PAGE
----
"How did I get here?"A week has passed since Santa Fe's Katie Arnold went into the high elevation of Leadville, Colorado, and came back down with a truly …
A week has passed since Santa Fe's Katie Arnold went into the high elevation of Leadville, Colorado, and came back down with a truly remarkable story.
It wasn't just that she won the Leadville Trail 100 ultramarathon in her first try at that distance, two years after a broken leg threatened to take away her passion for running, or that she won the fifth straight race she's entered since returning to trekking the trails around her house tucked away at the base of the Sangre de Cristo Mountains.
Arnold, 46, can't help but feel that something bigger is at work, and she is merely the conduit.
"Something else is going on, and I've tapped into some energy," Arnold said.
As Arnold said that, she realized that the energy didn't come from only her.
"I know what it was," Arnold said. "It was my crew. It was the spectators. It was the beautiful scenery."
The best ultramarathon runners can't succeed on their own. It takes a"crew" of helpers who run with them for large portions of the race, holding their bottles and food while informing and encouraging them to keep up a pace that seems maddening - running 100 miles in a 20- to 30-hour period.
It takes the spectators, who sometimes number in the hundreds at certain points on the course, cheering on competitors, giving them that burst of energy to push just a little bit farther.
All of that energy culminated into an epiphany that hit Arnold at the 80-mile mark, as she steadily pulled away from Addie Bracy of Longmont, Colorado, and won the race in 19 hours, 53 minutes, 40 seconds.
Her performance was 1:23:32 faster than Bracy, who is a two-time U.S. mountain running champion and an accomplished distance runner.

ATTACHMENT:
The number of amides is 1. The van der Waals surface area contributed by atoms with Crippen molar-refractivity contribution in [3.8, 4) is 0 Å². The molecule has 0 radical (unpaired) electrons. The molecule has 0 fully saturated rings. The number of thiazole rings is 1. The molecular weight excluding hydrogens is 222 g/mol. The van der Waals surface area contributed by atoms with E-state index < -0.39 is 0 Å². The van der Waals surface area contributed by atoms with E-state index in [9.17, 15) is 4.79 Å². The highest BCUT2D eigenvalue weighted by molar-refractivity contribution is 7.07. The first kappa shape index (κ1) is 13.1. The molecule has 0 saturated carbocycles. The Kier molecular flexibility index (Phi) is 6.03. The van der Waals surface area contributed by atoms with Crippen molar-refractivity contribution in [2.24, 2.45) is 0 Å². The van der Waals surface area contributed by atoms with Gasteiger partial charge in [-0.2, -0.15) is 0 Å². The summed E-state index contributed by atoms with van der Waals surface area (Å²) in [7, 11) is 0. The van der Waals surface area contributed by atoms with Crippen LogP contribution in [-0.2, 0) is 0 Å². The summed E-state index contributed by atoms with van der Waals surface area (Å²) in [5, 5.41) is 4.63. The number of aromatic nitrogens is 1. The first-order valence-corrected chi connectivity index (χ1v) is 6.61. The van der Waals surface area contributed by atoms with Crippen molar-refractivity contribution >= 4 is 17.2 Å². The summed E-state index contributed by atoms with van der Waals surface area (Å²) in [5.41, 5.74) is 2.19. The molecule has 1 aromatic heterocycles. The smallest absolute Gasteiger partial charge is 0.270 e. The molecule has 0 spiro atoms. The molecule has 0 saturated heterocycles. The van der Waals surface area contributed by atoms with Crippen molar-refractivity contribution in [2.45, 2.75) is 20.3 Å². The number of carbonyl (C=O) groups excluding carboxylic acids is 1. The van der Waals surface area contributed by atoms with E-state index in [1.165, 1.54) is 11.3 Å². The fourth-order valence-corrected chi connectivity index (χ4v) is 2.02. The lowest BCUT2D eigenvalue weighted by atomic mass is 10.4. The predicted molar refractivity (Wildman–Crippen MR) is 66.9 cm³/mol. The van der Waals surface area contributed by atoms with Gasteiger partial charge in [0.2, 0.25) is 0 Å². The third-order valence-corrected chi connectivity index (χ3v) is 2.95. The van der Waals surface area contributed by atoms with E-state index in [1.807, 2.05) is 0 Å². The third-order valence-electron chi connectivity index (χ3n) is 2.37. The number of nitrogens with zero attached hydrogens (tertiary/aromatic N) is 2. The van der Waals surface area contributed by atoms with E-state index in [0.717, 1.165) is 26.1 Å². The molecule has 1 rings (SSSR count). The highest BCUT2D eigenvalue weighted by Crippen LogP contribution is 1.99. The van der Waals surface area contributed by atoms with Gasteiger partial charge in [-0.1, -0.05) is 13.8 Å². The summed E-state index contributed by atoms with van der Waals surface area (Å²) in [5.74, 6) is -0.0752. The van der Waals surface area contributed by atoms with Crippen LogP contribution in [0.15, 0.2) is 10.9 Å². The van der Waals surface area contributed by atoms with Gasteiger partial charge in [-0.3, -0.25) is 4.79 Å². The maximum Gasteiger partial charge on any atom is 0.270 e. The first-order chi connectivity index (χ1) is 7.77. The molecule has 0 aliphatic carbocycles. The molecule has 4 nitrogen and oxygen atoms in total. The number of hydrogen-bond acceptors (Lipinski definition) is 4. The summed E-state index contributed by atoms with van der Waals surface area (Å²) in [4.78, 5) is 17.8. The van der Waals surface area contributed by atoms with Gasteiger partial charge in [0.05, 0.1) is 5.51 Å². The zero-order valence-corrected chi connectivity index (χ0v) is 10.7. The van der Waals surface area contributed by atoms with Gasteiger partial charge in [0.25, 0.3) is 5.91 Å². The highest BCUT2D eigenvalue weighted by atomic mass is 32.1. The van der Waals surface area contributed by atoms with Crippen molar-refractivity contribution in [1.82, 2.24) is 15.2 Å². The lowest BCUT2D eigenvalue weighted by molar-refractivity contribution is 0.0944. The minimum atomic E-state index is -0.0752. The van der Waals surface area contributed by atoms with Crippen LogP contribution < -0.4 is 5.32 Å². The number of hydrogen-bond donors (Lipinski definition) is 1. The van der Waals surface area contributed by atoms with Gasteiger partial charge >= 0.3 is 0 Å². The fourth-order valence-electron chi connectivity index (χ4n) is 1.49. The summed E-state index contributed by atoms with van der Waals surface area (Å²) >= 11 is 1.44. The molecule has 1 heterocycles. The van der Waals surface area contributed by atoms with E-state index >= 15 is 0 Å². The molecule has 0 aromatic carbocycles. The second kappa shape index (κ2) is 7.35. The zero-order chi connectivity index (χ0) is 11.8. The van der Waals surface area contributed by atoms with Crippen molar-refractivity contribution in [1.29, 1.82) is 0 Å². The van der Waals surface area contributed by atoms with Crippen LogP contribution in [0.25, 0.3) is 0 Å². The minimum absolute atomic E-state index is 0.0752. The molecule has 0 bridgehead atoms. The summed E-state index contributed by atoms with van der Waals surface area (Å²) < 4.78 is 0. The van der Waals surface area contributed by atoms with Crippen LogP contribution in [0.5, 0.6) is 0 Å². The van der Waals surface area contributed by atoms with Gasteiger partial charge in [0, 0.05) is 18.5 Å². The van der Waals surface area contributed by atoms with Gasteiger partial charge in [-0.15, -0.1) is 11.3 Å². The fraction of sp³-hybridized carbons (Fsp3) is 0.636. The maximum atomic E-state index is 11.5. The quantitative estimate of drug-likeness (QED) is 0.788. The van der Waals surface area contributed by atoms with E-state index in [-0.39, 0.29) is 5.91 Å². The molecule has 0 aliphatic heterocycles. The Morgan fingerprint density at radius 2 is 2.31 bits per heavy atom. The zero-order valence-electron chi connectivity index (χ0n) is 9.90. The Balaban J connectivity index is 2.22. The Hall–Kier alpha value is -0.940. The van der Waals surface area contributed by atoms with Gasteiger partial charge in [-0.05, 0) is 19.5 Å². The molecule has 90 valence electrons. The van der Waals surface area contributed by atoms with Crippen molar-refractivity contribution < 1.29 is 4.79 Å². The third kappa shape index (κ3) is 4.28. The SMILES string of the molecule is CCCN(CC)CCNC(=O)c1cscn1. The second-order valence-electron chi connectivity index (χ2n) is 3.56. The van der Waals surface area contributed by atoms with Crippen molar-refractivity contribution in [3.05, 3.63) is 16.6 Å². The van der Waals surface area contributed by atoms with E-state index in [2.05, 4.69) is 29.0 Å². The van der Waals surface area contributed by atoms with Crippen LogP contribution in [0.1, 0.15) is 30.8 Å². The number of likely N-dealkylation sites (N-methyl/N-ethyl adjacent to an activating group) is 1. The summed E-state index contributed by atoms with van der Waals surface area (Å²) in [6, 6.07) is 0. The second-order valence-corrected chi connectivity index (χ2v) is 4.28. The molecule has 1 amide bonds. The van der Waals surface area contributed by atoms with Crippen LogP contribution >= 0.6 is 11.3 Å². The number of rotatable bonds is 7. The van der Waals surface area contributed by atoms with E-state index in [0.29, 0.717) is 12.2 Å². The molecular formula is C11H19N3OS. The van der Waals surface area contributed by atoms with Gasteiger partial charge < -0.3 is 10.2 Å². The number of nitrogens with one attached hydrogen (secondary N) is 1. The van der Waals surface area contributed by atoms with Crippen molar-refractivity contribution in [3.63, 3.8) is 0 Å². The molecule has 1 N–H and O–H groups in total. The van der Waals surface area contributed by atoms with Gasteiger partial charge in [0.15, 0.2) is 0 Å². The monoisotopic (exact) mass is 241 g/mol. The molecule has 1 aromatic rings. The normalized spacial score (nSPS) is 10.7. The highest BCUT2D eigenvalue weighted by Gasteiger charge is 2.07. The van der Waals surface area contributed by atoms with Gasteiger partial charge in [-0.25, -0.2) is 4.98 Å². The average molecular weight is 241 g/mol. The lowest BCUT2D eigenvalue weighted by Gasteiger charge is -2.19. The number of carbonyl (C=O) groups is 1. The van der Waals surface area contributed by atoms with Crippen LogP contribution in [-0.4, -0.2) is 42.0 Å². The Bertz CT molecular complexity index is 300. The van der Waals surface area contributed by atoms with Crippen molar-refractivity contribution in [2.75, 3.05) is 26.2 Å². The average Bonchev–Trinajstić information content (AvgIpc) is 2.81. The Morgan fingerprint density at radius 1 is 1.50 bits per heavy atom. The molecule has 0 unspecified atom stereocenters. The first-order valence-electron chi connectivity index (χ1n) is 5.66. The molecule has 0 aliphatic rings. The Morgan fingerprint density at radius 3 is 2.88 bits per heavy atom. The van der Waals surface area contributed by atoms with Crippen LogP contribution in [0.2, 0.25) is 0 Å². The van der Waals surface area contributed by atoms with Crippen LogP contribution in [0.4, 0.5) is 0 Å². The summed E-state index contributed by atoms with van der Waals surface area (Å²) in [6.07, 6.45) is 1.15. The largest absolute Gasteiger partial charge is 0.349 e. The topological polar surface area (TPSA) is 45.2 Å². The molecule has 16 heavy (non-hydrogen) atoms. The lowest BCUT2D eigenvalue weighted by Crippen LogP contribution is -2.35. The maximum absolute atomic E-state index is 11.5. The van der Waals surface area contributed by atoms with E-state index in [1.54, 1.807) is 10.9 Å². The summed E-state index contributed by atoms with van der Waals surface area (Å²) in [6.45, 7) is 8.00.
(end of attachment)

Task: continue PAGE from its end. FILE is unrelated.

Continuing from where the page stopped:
"I was at mile 80, and I was like, 'Oh my God, I've never run this far. How did I get here?' " Arnold said. "I mean, the miles just dissolved. And it was all mental. It was just chipping away at it, and then I got emotional. How did I get here? I mean, literally, how did I get here, after a broken leg and being on crutches?
"It was definitely magical."
Running with Dad
Arnold was always an avid runner, buoyed by the bond she had with her father, David Arnold, who was the illustrations editor for the National Geographic Society. When he died in 2010 from kidney cancer, Katie Arnold used running as her therapy and began her career into ultramarathons, which is exactly how is sounds - any race that is longer than the standard marathon.
She also wrote a book about her relationship with her dad and ultramarathons, "Running Home," due out in March.
"He and I were kindred spirits," Katie said. "With this being Santa Fe, there was plenty of natural healing stuff, but I found that the thing that worked the best was running alone outside in the mountains."
Arnold was a very good runner, winning a few events, but the turning point for her career came on a whitewater rafting trip in Idaho in 2016. On the first day of a six-day trip with her family, the boat she was in got pinned against a rapid and flipped.
"My leg must have twerked, and it broke my tibial plateau," Arnold said. "I knew instantly something was wrong, but I didn't know it was broken."
Arnold withstood the pain and finished the trip. She returned to Santa Fe and learned she needed surgery. The surgeon who worked on the leg gave her grim advice, which struck at her core.
"He was great, but he was like, 'You should find another hobby because, if I were you, I'd never run again,' " Arnold said. "To sit there and hear that was devastating. I was already ultra-running and winning races and being super successful and writing a book. ... To be fair, the doctor didn't know any of this. He just sees my bone and said, 'You're screwed.' "
All it did was galvanize Arnold. While she waited 14 weeks for her leg to heal, Arnold set up a stationary bike in her yard, took one of the pedals off and cycled one-legged.
Once Arnold could put weight on her leg, she started running and cycling.
Her first race was an event at Picacho Peak that she had always run, and she was encouraged by how she felt after the race. As Arnold progressed, she felt the urge to return to ultramarathons to prove she could do it.